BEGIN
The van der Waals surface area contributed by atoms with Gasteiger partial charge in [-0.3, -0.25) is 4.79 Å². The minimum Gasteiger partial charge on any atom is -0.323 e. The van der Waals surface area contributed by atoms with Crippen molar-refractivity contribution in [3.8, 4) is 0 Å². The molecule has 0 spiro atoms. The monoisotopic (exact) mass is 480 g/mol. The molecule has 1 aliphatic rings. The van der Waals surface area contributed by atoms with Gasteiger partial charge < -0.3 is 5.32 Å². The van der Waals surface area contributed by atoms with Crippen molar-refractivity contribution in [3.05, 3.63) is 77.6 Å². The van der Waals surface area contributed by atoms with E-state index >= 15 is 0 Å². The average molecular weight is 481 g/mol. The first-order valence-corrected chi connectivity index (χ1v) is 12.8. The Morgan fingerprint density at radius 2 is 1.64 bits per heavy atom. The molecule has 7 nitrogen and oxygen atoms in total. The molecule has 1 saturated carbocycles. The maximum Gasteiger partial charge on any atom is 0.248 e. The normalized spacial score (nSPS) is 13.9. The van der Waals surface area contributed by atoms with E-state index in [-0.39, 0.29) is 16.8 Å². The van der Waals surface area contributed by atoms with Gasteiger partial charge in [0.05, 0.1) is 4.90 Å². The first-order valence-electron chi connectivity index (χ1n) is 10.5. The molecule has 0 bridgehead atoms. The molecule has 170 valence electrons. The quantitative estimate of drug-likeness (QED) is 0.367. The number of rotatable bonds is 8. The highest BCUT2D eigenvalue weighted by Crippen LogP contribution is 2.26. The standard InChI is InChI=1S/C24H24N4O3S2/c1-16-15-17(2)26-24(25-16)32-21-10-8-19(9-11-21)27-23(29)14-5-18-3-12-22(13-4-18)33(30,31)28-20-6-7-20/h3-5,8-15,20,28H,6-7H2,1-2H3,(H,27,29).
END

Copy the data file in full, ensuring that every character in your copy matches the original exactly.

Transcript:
The van der Waals surface area contributed by atoms with Gasteiger partial charge in [-0.3, -0.25) is 4.79 Å². The minimum Gasteiger partial charge on any atom is -0.323 e. The van der Waals surface area contributed by atoms with Crippen molar-refractivity contribution in [3.8, 4) is 0 Å². The molecule has 0 spiro atoms. The monoisotopic (exact) mass is 480 g/mol. The molecule has 1 aliphatic rings. The van der Waals surface area contributed by atoms with Gasteiger partial charge < -0.3 is 5.32 Å². The van der Waals surface area contributed by atoms with Crippen molar-refractivity contribution in [3.05, 3.63) is 77.6 Å². The van der Waals surface area contributed by atoms with E-state index >= 15 is 0 Å². The average molecular weight is 481 g/mol. The first-order valence-corrected chi connectivity index (χ1v) is 12.8. The Morgan fingerprint density at radius 2 is 1.64 bits per heavy atom. The molecule has 7 nitrogen and oxygen atoms in total. The molecule has 1 saturated carbocycles. The maximum Gasteiger partial charge on any atom is 0.248 e. The normalized spacial score (nSPS) is 13.9. The van der Waals surface area contributed by atoms with E-state index in [-0.39, 0.29) is 16.8 Å². The van der Waals surface area contributed by atoms with Gasteiger partial charge in [0.05, 0.1) is 4.90 Å². The first-order valence-electron chi connectivity index (χ1n) is 10.5. The molecule has 0 bridgehead atoms. The molecule has 170 valence electrons. The quantitative estimate of drug-likeness (QED) is 0.367. The number of rotatable bonds is 8. The highest BCUT2D eigenvalue weighted by Crippen LogP contribution is 2.26. The standard InChI is InChI=1S/C24H24N4O3S2/c1-16-15-17(2)26-24(25-16)32-21-10-8-19(9-11-21)27-23(29)14-5-18-3-12-22(13-4-18)33(30,31)28-20-6-7-20/h3-5,8-15,20,28H,6-7H2,1-2H3,(H,27,29).